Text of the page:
by Nina Bahadur
Who am I?
Since I was four years old, I have wanted to become a writer. I have considered various other life paths, from law and medicine to teaching and social work, but I always come back to writing. Journals, stories, poems, articles, starting up a creative writing magazine, and a few ill-fated NaNoWriMo novels occupied most of my free time in middle school and high school. I started sending poems out to literary magazines and competitions, receiving mountains of rejection slips in return. Finally, I had some luck. I was placed third in the 2008 Christopher Tower Poetry competition, and my poem “Heat” was published in their 2008 pamphlet. Nii Parkes, the director of flipped eye press, read my poem and was a drawn to it. He contacted me about publishing a small poetry collection with flipped eye. From winter 2008 until spring 2011, I worked on my manuscript with Nii Parkes and the wonderful Jacob Sam-La Rose. In April 2011, I was holding my début pamphlet, “Every Single One”, in my hands. This summer, I am an editorial intern for a publishing company in Manhattan.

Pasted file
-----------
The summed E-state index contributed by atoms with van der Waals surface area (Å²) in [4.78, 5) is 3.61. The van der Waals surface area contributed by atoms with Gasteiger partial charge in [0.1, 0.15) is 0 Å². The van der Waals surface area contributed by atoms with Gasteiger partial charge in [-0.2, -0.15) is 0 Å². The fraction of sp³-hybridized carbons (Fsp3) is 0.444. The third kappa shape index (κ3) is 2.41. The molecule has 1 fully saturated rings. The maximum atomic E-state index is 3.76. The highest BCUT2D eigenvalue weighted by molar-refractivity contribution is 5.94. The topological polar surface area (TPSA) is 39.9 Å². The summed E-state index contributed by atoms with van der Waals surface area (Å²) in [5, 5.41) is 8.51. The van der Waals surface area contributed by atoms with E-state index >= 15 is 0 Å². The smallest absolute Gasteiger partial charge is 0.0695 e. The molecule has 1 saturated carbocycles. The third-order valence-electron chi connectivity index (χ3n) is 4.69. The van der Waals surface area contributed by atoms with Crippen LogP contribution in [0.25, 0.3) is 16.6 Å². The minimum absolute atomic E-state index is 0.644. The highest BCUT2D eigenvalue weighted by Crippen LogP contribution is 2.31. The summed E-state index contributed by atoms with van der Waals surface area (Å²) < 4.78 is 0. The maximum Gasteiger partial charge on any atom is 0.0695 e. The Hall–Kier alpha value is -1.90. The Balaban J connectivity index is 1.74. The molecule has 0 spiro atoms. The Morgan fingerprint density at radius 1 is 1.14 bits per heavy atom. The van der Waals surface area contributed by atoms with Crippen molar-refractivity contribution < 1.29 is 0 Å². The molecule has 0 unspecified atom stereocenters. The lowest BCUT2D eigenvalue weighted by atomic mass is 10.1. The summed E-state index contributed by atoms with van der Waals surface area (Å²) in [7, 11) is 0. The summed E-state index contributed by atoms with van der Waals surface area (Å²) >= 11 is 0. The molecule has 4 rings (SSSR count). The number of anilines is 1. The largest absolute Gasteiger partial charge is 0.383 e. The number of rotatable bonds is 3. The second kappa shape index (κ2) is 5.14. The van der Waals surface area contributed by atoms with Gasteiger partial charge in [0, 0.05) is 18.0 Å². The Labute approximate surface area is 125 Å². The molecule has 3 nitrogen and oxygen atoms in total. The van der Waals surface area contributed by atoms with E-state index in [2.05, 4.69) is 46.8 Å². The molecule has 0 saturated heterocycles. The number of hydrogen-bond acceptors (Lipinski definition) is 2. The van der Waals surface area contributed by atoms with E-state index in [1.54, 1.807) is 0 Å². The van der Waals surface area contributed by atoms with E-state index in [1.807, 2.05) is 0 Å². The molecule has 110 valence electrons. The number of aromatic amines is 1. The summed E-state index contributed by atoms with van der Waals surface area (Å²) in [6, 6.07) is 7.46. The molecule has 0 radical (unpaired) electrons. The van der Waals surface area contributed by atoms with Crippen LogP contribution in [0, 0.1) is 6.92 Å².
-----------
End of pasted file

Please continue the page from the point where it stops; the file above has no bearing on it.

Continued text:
What am I talking about?
This post is the first in a small series about writing. I hope that my posts will be useful not just to students who love writing, but those at every level of ability and interest. Learning to write well is a lifelong process – there is no such thing as a “perfect writer”, and absolutely everyone can improve. In my posts I will cover a variety of topics, from different types of writing to furthering your creativity. This post starts with the fundamental question: how can you write if you don’t read?
[Continue reading to learn about the importance of reading]